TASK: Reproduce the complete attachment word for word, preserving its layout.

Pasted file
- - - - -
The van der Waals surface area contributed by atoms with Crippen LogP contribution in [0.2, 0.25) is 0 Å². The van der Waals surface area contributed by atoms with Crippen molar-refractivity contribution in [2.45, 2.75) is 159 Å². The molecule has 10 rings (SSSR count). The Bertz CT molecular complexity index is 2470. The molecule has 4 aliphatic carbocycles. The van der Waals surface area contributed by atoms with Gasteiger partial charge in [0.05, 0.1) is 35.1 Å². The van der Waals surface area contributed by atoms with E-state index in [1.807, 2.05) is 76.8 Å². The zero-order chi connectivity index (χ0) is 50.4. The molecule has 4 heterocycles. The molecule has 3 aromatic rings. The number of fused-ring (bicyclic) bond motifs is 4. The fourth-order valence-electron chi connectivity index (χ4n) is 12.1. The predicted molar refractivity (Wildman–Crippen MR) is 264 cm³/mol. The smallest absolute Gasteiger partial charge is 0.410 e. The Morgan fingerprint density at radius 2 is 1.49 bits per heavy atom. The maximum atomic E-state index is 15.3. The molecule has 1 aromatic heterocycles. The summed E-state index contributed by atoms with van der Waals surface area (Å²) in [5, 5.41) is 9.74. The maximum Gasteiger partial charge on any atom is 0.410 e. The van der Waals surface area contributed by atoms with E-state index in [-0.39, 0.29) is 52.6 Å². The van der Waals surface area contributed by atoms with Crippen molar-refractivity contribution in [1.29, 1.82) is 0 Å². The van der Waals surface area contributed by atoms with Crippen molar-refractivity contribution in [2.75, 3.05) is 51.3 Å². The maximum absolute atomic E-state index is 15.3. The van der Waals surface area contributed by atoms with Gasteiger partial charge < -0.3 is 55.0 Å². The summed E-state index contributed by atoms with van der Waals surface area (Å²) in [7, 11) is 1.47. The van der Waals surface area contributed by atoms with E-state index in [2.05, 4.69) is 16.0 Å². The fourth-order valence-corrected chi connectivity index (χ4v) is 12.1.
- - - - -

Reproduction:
The van der Waals surface area contributed by atoms with Crippen LogP contribution in [0.2, 0.25) is 0 Å². The van der Waals surface area contributed by atoms with Crippen molar-refractivity contribution in [2.45, 2.75) is 159 Å². The molecule has 10 rings (SSSR count). The Bertz CT molecular complexity index is 2470. The molecule has 4 aliphatic carbocycles. The van der Waals surface area contributed by atoms with Gasteiger partial charge in [0.05, 0.1) is 35.1 Å². The van der Waals surface area contributed by atoms with E-state index in [1.807, 2.05) is 76.8 Å². The zero-order chi connectivity index (χ0) is 50.4. The molecule has 4 heterocycles. The molecule has 3 aromatic rings. The number of fused-ring (bicyclic) bond motifs is 4. The fourth-order valence-electron chi connectivity index (χ4n) is 12.1. The predicted molar refractivity (Wildman–Crippen MR) is 264 cm³/mol. The smallest absolute Gasteiger partial charge is 0.410 e. The Morgan fingerprint density at radius 2 is 1.49 bits per heavy atom. The maximum atomic E-state index is 15.3. The molecule has 1 aromatic heterocycles. The summed E-state index contributed by atoms with van der Waals surface area (Å²) in [5, 5.41) is 9.74. The maximum Gasteiger partial charge on any atom is 0.410 e. The van der Waals surface area contributed by atoms with E-state index in [-0.39, 0.29) is 52.6 Å². The van der Waals surface area contributed by atoms with Crippen molar-refractivity contribution in [1.29, 1.82) is 0 Å². The van der Waals surface area contributed by atoms with Crippen molar-refractivity contribution in [2.75, 3.05) is 51.3 Å². The maximum absolute atomic E-state index is 15.3. The van der Waals surface area contributed by atoms with Gasteiger partial charge < -0.3 is 55.0 Å². The summed E-state index contributed by atoms with van der Waals surface area (Å²) in [7, 11) is 1.47. The van der Waals surface area contributed by atoms with E-state index in [2.05, 4.69) is 16.0 Å². The fourth-order valence-corrected chi connectivity index (χ4v) is 12.1.